DEFENSE SCORES POINT.

But when, in the course of his ramblings, he got to Kansas City, his flow of language dried. He was not allowed by his counsel to tell even who fired the first shot in the riot, and, not having been examined as to the details by his own counsel, could not be cross-examined on such points.

In many words Adam God told of the revelations he had:

"It was revealed to me, after I had been preaching for two years, that I was a chosen vessel. I received it as the messenger of the fifth angel in the ninth chapter of Revelations -- the angel who opened the bottomless pi pt and out of the pit came locusts and they had tails.

"I am Jesus Christ. This knowledge that is in me is God. I claim to be the father of the Lord, yet he is my mother. I am the father of Jesus Christ raised up again out of David. This revelation came to me in Fort Smith, Ark. Since then I have found more proof in the Scripture all the time. Two years ago it was revealed to me that I was David."

"Will you ever die?"

"I preached that I would never die and that my body would never see corruption. Anyhow, I will be reincarnated."

JEALOUS OF ADKINS.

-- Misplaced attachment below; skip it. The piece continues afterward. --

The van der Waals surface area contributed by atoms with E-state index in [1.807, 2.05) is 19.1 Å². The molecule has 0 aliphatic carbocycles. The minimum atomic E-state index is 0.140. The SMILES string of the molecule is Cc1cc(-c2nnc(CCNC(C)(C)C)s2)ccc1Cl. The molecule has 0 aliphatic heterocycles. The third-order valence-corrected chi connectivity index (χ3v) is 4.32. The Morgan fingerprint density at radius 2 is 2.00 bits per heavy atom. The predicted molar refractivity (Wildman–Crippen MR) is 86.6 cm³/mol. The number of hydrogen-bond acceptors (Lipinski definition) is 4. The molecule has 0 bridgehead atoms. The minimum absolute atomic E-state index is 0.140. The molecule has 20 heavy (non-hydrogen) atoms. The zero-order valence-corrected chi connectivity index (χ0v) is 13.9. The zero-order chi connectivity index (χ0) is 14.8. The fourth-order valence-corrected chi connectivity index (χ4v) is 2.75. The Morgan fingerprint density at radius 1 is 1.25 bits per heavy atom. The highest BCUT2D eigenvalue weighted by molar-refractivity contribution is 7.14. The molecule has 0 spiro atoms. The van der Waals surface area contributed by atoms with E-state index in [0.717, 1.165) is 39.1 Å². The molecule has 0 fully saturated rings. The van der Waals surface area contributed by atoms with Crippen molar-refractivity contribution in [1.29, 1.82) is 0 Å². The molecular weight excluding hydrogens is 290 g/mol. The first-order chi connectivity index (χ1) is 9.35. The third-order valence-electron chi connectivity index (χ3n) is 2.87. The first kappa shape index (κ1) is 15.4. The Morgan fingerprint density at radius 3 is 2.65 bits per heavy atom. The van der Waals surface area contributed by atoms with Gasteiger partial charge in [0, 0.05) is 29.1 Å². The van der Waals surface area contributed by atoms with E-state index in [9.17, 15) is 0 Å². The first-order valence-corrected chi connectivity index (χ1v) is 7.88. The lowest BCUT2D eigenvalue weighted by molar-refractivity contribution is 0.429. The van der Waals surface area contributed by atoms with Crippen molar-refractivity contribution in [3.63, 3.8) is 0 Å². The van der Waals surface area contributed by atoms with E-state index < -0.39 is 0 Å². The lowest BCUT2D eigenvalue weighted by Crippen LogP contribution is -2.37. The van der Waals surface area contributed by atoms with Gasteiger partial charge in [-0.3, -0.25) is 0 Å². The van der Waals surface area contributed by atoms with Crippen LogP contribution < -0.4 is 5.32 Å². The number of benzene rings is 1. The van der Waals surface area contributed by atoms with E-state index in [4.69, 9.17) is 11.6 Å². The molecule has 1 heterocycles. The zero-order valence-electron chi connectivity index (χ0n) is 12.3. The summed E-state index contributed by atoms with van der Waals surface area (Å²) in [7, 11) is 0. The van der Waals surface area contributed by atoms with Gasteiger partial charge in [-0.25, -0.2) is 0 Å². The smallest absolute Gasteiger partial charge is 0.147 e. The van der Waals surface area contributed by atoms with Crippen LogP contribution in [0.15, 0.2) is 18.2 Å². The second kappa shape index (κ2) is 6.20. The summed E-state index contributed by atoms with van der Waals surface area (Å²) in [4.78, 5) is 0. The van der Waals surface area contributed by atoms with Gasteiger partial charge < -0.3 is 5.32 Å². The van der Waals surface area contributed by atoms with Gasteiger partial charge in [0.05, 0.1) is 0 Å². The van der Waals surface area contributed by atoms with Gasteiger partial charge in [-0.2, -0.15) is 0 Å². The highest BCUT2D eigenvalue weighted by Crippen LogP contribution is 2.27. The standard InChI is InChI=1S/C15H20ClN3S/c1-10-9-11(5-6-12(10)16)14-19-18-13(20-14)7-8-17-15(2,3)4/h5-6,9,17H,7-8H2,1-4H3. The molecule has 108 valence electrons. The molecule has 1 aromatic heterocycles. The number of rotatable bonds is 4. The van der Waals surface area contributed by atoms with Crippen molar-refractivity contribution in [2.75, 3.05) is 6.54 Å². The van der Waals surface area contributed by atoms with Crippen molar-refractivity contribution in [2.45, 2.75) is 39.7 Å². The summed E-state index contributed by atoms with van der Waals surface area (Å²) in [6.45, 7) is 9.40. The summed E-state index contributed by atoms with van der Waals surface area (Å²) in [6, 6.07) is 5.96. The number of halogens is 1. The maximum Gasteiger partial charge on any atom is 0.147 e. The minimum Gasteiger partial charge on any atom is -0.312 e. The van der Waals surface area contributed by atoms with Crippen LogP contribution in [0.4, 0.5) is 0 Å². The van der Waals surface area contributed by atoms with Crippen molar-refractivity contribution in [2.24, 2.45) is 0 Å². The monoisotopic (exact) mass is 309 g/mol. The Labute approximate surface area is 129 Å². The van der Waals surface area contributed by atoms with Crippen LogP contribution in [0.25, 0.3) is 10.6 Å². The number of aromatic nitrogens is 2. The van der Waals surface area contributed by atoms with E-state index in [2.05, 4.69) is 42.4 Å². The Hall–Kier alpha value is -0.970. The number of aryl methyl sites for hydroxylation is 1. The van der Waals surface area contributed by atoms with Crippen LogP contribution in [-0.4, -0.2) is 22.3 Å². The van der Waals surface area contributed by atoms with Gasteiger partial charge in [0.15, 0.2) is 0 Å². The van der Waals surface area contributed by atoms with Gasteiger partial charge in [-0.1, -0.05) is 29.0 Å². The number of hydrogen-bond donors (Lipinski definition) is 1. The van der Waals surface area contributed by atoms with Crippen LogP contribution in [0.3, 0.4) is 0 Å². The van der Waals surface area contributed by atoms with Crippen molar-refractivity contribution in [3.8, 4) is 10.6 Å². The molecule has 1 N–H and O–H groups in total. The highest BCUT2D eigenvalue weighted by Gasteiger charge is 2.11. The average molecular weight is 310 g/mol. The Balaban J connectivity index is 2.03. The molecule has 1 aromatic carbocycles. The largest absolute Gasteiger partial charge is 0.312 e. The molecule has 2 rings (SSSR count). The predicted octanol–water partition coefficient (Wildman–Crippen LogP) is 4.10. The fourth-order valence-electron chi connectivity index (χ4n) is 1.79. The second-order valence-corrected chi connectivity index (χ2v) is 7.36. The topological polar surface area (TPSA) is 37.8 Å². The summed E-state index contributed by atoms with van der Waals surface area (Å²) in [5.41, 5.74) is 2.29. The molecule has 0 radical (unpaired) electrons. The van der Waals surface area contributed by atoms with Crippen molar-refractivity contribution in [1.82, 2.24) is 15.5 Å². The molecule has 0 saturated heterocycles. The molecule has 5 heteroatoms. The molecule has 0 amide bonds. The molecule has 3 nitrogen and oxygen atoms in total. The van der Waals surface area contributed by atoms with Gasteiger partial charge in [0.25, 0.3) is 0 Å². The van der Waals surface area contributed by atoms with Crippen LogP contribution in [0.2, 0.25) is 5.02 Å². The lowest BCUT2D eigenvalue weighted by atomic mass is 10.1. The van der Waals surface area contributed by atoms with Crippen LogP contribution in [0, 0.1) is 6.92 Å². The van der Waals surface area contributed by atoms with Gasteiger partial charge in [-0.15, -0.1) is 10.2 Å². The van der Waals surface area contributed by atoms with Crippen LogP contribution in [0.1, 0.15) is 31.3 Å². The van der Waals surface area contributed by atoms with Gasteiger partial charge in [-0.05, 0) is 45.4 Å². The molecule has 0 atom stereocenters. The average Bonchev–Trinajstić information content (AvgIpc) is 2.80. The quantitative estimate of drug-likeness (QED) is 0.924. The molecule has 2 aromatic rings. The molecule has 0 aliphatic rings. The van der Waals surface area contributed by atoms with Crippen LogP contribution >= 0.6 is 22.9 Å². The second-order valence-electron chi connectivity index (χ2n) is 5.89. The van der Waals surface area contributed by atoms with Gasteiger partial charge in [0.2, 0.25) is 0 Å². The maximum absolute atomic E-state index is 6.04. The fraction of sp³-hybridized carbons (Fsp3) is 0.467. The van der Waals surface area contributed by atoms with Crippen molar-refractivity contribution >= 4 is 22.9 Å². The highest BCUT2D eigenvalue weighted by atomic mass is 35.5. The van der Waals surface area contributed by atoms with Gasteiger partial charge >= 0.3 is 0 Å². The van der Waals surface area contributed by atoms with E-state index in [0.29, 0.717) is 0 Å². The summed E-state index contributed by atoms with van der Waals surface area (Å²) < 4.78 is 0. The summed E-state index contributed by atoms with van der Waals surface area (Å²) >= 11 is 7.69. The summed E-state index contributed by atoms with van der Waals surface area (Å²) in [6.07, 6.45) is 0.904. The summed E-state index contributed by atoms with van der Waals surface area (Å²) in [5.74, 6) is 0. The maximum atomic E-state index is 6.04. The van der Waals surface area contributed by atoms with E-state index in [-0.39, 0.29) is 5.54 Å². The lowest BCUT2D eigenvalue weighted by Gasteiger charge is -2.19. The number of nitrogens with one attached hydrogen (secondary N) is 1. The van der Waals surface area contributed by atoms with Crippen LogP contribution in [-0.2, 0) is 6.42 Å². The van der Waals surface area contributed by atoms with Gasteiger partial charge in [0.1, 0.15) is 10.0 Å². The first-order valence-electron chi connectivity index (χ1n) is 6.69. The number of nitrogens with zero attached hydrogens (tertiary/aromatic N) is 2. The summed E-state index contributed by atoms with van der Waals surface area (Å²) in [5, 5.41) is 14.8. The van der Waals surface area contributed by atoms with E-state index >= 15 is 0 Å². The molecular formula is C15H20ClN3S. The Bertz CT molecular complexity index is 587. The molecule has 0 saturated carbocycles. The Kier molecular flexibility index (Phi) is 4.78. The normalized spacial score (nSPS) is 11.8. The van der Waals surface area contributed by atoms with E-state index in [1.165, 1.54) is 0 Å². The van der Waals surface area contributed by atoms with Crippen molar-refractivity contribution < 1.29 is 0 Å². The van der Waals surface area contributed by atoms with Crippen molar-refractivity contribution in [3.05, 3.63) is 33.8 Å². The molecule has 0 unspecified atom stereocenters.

But in all of Sharp's statement, from the time the meteor fell on his farm in Oklahoma until the time of the riot, through the tears that masked but could not stop the flow of words, though whatever emotion he may have felt, there was in it all , t the culminating moment, the note of jealousy. For John Adkins, the Adkins who led the naked parade, was a greater preacher than Adam God.

"From the time Adkins joined us until we were arrested in Oklahoma City he was the leader," Sharp testified. "The time he was converted he preached as no man has ever preached before nor since. We stood dumbfounded. Tears streaming down his cheeks, Adkins told us of things we had never heard of; things that were not in the Bible. He made men weep and women cry. Often I myself have wept as I preached, but I couldn't make others cry. But Adkins could. He was a great preacher."